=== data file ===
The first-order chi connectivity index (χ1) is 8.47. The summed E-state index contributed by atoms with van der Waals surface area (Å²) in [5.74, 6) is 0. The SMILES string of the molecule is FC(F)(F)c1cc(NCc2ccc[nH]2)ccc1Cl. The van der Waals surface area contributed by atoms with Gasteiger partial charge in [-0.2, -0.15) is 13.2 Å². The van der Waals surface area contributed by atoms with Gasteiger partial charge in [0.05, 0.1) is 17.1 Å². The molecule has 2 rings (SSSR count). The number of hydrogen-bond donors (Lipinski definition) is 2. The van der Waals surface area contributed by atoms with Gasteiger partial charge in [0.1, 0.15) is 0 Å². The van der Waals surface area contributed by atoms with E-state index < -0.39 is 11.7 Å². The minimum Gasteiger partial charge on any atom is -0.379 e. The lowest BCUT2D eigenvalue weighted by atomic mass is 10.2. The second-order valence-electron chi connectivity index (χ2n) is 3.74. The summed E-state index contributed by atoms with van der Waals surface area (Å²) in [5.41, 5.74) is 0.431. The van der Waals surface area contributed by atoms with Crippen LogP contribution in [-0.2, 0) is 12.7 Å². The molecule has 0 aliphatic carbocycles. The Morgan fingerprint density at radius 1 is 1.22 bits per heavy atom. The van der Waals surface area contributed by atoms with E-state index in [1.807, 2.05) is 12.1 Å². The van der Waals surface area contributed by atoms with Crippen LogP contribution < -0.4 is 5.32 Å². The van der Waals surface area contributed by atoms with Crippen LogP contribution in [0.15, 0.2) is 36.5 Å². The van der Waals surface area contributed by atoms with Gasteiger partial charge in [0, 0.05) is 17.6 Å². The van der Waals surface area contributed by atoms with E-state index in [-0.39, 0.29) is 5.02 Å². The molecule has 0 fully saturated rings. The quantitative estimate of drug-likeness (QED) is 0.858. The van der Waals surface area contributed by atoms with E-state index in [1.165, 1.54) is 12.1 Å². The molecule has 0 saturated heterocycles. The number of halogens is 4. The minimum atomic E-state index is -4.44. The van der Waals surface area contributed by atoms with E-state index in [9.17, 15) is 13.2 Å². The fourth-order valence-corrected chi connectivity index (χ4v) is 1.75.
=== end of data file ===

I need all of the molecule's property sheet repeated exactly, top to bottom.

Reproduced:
The first-order chi connectivity index (χ1) is 8.47. The summed E-state index contributed by atoms with van der Waals surface area (Å²) in [5.74, 6) is 0. The SMILES string of the molecule is FC(F)(F)c1cc(NCc2ccc[nH]2)ccc1Cl. The van der Waals surface area contributed by atoms with Gasteiger partial charge in [-0.2, -0.15) is 13.2 Å². The van der Waals surface area contributed by atoms with Gasteiger partial charge in [0.05, 0.1) is 17.1 Å². The molecule has 2 rings (SSSR count). The number of hydrogen-bond donors (Lipinski definition) is 2. The van der Waals surface area contributed by atoms with Gasteiger partial charge in [0.1, 0.15) is 0 Å². The van der Waals surface area contributed by atoms with E-state index < -0.39 is 11.7 Å². The minimum Gasteiger partial charge on any atom is -0.379 e. The lowest BCUT2D eigenvalue weighted by atomic mass is 10.2. The second-order valence-electron chi connectivity index (χ2n) is 3.74. The summed E-state index contributed by atoms with van der Waals surface area (Å²) in [5.41, 5.74) is 0.431. The van der Waals surface area contributed by atoms with Crippen LogP contribution in [-0.2, 0) is 12.7 Å². The molecule has 0 aliphatic carbocycles. The Morgan fingerprint density at radius 1 is 1.22 bits per heavy atom. The van der Waals surface area contributed by atoms with E-state index in [1.807, 2.05) is 12.1 Å². The van der Waals surface area contributed by atoms with Crippen LogP contribution < -0.4 is 5.32 Å². The van der Waals surface area contributed by atoms with Crippen LogP contribution in [0.15, 0.2) is 36.5 Å². The van der Waals surface area contributed by atoms with Gasteiger partial charge in [0, 0.05) is 17.6 Å². The van der Waals surface area contributed by atoms with E-state index in [-0.39, 0.29) is 5.02 Å². The molecule has 0 fully saturated rings. The quantitative estimate of drug-likeness (QED) is 0.858. The van der Waals surface area contributed by atoms with E-state index in [1.165, 1.54) is 12.1 Å². The molecule has 0 saturated heterocycles. The number of halogens is 4. The minimum atomic E-state index is -4.44. The van der Waals surface area contributed by atoms with E-state index in [9.17, 15) is 13.2 Å². The fourth-order valence-corrected chi connectivity index (χ4v) is 1.75.